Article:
Images of climate innovation
Category: Sustainable world
Construction products from mineralised CO2
What's this about?
Atmospheric carbon dioxide gas is ?used? by nature to weather rocks exposed at the surface of the Earth. Millions of tonnes are mineralised each year by weathering reactions that produce solid carbonate. Strategies, such as CO2 mineralisation, have potential to help mitigate Global warming by converting CO2 gas (otherwise emitted to atmosphere) into construction products [Hills et al., 2020]. Indeed, the Global CO2 Initiative believe there is potential to manage 3Gt of CO2 this way [GCI 2017].
More detail about the research
By replicating weathering reactions in a managed process to selected rocks and/or solid wastes, the mineralisation of CO2 can be achieved in minutes. The challenge is how to do this in a cost-effective way to produce carbonates that are 'engineered' so they have potential to be used beneficially. In achieving this, the University of Greenwich team have developed an award-winning technology called Accelerated Carbonation Technology (ACT).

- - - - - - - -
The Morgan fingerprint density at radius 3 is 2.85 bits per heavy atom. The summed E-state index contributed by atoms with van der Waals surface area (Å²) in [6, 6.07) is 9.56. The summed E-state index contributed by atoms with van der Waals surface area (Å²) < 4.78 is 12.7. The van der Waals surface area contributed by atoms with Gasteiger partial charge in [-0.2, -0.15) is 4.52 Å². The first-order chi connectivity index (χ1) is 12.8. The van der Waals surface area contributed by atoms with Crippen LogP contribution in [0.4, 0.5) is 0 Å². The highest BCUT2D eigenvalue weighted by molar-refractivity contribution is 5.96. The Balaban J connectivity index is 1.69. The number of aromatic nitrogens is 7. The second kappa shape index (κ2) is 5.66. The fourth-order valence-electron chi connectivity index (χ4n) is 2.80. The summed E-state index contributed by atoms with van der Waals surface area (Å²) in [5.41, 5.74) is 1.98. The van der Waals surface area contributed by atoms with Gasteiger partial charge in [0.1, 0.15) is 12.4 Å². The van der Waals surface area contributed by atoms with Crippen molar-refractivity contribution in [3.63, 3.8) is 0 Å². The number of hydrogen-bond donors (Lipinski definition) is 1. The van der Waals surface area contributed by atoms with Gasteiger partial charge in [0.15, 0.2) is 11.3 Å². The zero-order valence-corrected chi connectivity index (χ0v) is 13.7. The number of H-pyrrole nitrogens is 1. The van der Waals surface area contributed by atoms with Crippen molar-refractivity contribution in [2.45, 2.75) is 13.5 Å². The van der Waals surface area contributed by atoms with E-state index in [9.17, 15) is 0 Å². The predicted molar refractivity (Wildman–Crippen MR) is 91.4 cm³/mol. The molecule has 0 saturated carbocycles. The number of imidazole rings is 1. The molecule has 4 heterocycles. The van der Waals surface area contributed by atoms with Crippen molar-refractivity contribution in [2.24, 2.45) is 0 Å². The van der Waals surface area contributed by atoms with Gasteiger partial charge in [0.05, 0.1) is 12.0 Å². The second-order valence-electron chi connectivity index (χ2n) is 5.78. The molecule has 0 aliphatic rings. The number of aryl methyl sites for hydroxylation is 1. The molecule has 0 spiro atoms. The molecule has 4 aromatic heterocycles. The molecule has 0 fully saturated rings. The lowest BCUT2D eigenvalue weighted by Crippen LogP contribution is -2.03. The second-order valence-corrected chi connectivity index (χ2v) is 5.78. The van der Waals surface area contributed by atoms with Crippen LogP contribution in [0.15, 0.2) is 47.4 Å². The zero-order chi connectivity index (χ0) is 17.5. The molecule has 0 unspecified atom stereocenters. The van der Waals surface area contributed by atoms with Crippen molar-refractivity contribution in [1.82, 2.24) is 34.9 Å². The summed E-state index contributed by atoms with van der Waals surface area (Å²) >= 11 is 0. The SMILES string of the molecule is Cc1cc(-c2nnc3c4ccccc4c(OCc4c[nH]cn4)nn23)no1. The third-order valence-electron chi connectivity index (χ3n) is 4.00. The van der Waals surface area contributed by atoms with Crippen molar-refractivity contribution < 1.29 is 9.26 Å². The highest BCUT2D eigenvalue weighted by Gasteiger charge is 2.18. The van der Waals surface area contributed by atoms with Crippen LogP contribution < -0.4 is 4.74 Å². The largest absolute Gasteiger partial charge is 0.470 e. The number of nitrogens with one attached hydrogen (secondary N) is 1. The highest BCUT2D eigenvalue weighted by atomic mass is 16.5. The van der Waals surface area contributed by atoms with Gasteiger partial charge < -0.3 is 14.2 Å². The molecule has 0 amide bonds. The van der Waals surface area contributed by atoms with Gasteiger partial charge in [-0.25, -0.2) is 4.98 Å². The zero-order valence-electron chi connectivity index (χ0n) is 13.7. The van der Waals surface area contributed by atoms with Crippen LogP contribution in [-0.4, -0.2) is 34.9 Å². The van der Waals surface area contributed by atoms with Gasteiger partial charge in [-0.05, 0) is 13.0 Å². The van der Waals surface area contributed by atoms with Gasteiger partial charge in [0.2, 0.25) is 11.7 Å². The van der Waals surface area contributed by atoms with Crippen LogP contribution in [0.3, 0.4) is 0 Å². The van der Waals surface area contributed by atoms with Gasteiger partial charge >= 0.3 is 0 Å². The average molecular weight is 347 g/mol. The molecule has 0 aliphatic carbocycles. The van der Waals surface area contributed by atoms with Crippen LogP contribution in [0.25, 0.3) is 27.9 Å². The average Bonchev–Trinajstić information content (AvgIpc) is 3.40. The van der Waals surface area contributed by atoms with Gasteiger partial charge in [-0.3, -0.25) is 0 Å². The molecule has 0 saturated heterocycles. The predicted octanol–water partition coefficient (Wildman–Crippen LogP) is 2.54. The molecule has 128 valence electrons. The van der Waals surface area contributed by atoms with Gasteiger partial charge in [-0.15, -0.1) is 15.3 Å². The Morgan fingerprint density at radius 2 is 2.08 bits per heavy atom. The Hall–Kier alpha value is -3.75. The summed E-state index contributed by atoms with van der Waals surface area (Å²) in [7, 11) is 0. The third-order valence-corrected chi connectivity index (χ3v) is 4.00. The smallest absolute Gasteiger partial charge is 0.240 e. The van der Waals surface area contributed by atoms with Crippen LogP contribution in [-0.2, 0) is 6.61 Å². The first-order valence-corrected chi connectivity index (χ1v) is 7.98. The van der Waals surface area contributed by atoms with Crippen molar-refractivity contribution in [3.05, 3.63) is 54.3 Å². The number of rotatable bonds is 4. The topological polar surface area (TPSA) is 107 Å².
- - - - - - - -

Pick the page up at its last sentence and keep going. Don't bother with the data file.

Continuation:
ACT is commercialised and available in fixed and mobile plants producing x100,000 t of construction products each year. A major step was to produce products that were 'fit for purpose', i.e., they met regulatory and construction materials standards. The approach taken was to use industrial solid residues as the medium to mineralise CO2, as these wastes tend to have a negative value, being normally disposed of in the environment.
A key part of the ACT process is the presentation of CO2 gas to waste, so the product is formed in minutes and is ready for use almost immediately. The CO2 is mineralised in meaningful quantities such as the 30% w/w (total weight) that can be incorporated in some industrial thermal residues. The Greenwich team are further developing ACT for use with biomass waste [Tripathi 2020] and are working closely with Carbon8 Systems [c8s.co.uk] in the deployment of the World's first mobile ACT plant in France [VICAT, 2021].
Entrant: Colin Hills , University of Greenwich
Copyright: Colin Hills